‘I am privileged to walk freely in white skin but my children are not’: raising children of colour in Ireland
As the mother of a mixed race family living in Dublin, Emily Westbrooks implores us all to ask ourselves some uncomfortable questions and examine our racial bias – for the sake of her children and every child in Ireland.
I am a white American woman married to a Black man who was born in Chicago and raised in Dublin. When he was just six weeks old, his family moved to the northside of Dublin, where they have resided for almost 40 years. His dad, an African American, was a professional basketball player, and his mom, a white woman, was a nurse. We met in college in my home state of Maine, and moved to Dublin in 2008 shortly after we got married.
I am now also a mom to two beautiful children through adoption: the most gorgeous brown-skinned Latinx four-year-old daughter, and a half-Black two-year-old son with a smile that will change the world. (You can read about the extraordinary story of their adoption journey here.)
Our Mexican, Irish, African American mix
I am privileged to walk freely in white skin, and I know my role in this movement and moment in time is to amplify the voices that have been stifled for centuries
They were both born in Houston, George Floyd’s home city, and the most diverse city in the United States. We lived there for three years before moving back to Dublin in 2018. We are so proud of their heritage, and grateful that we get to mix all of our cultures together — Mexican, Irish, African American.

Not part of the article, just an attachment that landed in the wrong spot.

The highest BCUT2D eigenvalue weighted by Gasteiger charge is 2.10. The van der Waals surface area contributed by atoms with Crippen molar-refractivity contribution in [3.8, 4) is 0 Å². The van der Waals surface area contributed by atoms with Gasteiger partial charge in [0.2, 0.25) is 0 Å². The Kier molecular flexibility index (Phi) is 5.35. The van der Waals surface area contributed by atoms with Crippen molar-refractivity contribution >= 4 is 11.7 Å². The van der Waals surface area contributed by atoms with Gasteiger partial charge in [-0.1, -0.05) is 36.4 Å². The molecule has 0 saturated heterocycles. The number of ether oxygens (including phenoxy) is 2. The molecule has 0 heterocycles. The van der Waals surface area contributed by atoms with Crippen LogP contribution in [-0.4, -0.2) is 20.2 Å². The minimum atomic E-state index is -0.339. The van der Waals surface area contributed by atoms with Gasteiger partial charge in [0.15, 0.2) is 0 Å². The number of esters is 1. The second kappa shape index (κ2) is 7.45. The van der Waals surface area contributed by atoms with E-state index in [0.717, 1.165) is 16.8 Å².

I am not an authority on anti-racism or the Black Lives Matter movement, either in Ireland or America, but I am a fervent supporter. I am privileged to walk freely in white skin, and I know my role in this movement and moment in time is to amplify the voices that have been stifled for centuries.
Insist we do more
I am, however, fiercely passionate about doing whatever I can to ensure the world loves, accepts and protects my family and my children as they would their own. And with my white privilege comes the responsibility to insist we all do much, much more.
So as a white woman, I would like to implore white readers to please begin to actively learn what you can do to confront your own internal racial biases
Watching America rise up in protest from 3,000 miles away has been surreal. I know structural and generational racism is built into the systems in America, and I am rooting so hard for them to come crashing down, finally, this year. I’m grateful to be in Ireland, where I know my family is physically safer and yet I’m heartbroken that my home country, and the country where we were all born, is so broken.
Dismantling the structures
I think white people are missing the fact that anti-racism is our job now, it’s our work to do
So as a white woman, I would like to implore white readers to please begin to actively learn what you can do to confront your own internal racial biases and start dismantling the structures that keep white people superior. We all have them. I am married to a Black man and have a Black son and a Latinx daughter, and even I have them.
I think white people are missing the fact that anti-racism is our job now, it’s our work to do. Not just today, but probably for the rest of our lives. For many of us, the ways we are racist have nothing to do with choices we actively made, but they have everything to do with the ways we’ve been socialised and the systems and structures that we benefit from every single day.
The work we do now matters
It is embarrassing and shameful to admit when you’ve been wrong. It’s even more shameful to continue to refuse to look for the ways you can do better.
And if you think it doesn’t affect you (because I do know that a whole lot of white people here don’t have non-white people in their immediate circles), think about your kids. When your teenager goes off to university a decade from now and comes home with a Black girlfriend, or vice versa, your potential grandchildren of colour are why this matters now. The work we start now matters.